31. See Max Nelson, “Keeping Vigil”, in Camia and Brady-Brown, eds., Fireflies # 4: Pedro Costa / Ben Rivers, p. 16.
  32. Nelson, “Keeping Vigil”, p. 18. A number of Riis’ photographs from his 1890 book How the Other Half Lives, which depicted slum conditions in New York, appear at the beginning of Horse Money.
  33. Nelson, “Keeping Vigil”, p. 19.
  34. Costa in conversation with Hillis.
  35. Costa in Kasman, “Cinema Must Be a Ritual”.
  36. David McDougall, “Two or Three Things I Know About Fontainhas: No Quarto da Vanda”, http://chainedtothecinematheque.blogspot.com/2007/10/two-or-three-things-i-know-about.html. For a more detailed account of shooting this scene, see  Giovanni Marchini Camia, “Interview with Pedro Costa,” in Fireflies 4: Pedro Costa / Ben Rivers, pp. 59-60.
  37. McDougall, “Two or Three Things I Know About Fontainhas”.
  38. Ivone Margulies, “Exemplary Bodies: Reenactment in Love in the City, Sons and Close Up”, in Margulies, ed., Rites of Realism: Essays on Corporeal Cinema (Durham, NC: Duke University Press, 2003), p. 240n, p. 218.
  39. Bhaskar Sarkar, “The melodramas of globalization”, Cultural Dynamics, 20(1), 2008, pp. 31–51: p. 48. On morality and melodrama, see also Thomas Elsaesser, “Tales of sound and fury: observations on the family melodrama”, Monogram 4 (1972), pp. 2-15.
  40. Romney, “Pedro Costa”.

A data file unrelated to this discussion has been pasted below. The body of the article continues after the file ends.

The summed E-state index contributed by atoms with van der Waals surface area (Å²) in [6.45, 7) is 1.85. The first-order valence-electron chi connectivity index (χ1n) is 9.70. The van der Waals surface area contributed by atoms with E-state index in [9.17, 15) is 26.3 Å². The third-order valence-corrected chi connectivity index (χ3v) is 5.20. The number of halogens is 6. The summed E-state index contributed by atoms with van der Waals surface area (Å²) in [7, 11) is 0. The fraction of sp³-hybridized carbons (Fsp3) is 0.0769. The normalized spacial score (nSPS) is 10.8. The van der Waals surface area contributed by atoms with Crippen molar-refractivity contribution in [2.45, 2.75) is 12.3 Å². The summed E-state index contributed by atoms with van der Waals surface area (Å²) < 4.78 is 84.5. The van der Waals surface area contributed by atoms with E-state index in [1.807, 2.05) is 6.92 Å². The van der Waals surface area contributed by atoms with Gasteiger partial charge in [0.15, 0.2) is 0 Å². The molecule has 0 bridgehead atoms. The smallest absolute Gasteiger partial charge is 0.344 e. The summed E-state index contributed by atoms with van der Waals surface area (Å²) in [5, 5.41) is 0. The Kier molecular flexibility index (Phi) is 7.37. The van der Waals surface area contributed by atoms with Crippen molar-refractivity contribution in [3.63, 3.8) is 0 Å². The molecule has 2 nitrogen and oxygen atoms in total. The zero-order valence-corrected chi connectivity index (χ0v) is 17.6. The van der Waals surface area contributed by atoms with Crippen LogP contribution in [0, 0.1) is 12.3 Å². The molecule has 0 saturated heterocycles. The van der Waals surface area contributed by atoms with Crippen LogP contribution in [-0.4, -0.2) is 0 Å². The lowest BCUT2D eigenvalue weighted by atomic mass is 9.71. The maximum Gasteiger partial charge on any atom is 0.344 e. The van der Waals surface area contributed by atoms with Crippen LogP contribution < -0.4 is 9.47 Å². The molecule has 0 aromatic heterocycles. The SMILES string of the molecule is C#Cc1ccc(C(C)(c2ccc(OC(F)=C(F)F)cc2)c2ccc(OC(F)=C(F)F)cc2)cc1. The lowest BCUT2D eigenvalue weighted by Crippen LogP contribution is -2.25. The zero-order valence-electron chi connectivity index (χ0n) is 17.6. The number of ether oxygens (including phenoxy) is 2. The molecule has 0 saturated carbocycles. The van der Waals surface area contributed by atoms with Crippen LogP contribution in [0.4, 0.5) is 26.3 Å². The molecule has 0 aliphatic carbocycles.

41. See Costa in Kasman. Costa told Jordan Cronk: “So we adapted ourselves to shoot most of Ventura’s scenes in this huge abandoned cinema that we found in the suburbs and adapted into our own film studio. We tried to make it a bit soundproof so that we could record direct sound. We had heaters and everything to make Ventura as comfortable as possible.” Jordan Cronk, “House of the Spirits” Film Comment (January-February 2020), https://www.filmcomment.com/article/house-of-the-spirits-pedro-costa-interview-vitalina-varela/.
  42. Costa quoted in Romney, “Pedro Costa”.
  43. Vanda, who is now on methadone, replies, “Absolutely, it’s been almost two years.” Zita is the name of Vanda’s sister, whose death is referred to obliquely in Colossal Youth. In Vanda’s Room shows them both smoking heroin.
  44. Rangan notes a similar dematerialisation of labour in documentary: “the (unacknowledged) labour of the dispossessed supplies an electric charge of urgency and immediacy in humanitarian documentary images”. Rangan, Immediations, p. 20.
  45. Costa speaking at the International Film Festival, Rotterdam in 2020. Source: https://www.youtube.com/watch?v=X42r8vB4tZE
  46. Vitalina Varela in “The Heart of Vitalina”, video, August 20, 2019, at: https://www.filmfestivals.com/blog/locarno_dailies/video_vitalina_varela_locarno_best_actress_in_tears_expressing_her_gratitude
  47. Costa in Camia, “Interview with Pedro Costa,” pp. 64, 63.
  48. “Pedro Costa on Colossal Youth”, filmed at Tate Modern, London, 4 October 2009. Available on Masters of Cinema DVD of Colossal Youth.
  49. Costa in conversation with Hillis.
  50. “On revenge and tragedy in cinema and life: in conversation with Pedro Costa” Four by Three Magazine, http://www.fourbythreemagazine.com/issue/death/pedro-costa-interview
  51. Costa in Finding the Criminal in 2010. He is referring to classical Hollywood filmmakers like Chaplin and John Ford.
  52. Costa in Kasman, “Cinema Must Be a Ritual”.
  53. Lucia Nagib, World Cinema and the Ethics of Realism (London: Continuum, 2011), p. 81. Nagib is discussing the films of Werner Herzog.
  54. Costa in Kasman, “Cinema Must Be a Ritual”.
  55. Costa in Haden Gest and Mark Peranson, “I see a darkness: Pedro Costa on Vitalina Varela”, Cinemascope, 80, nd., at: https://cinema-scope.com/cinema-scope-magazine/i-see-a-darkness-pedro-costa-on-vitalina-varela/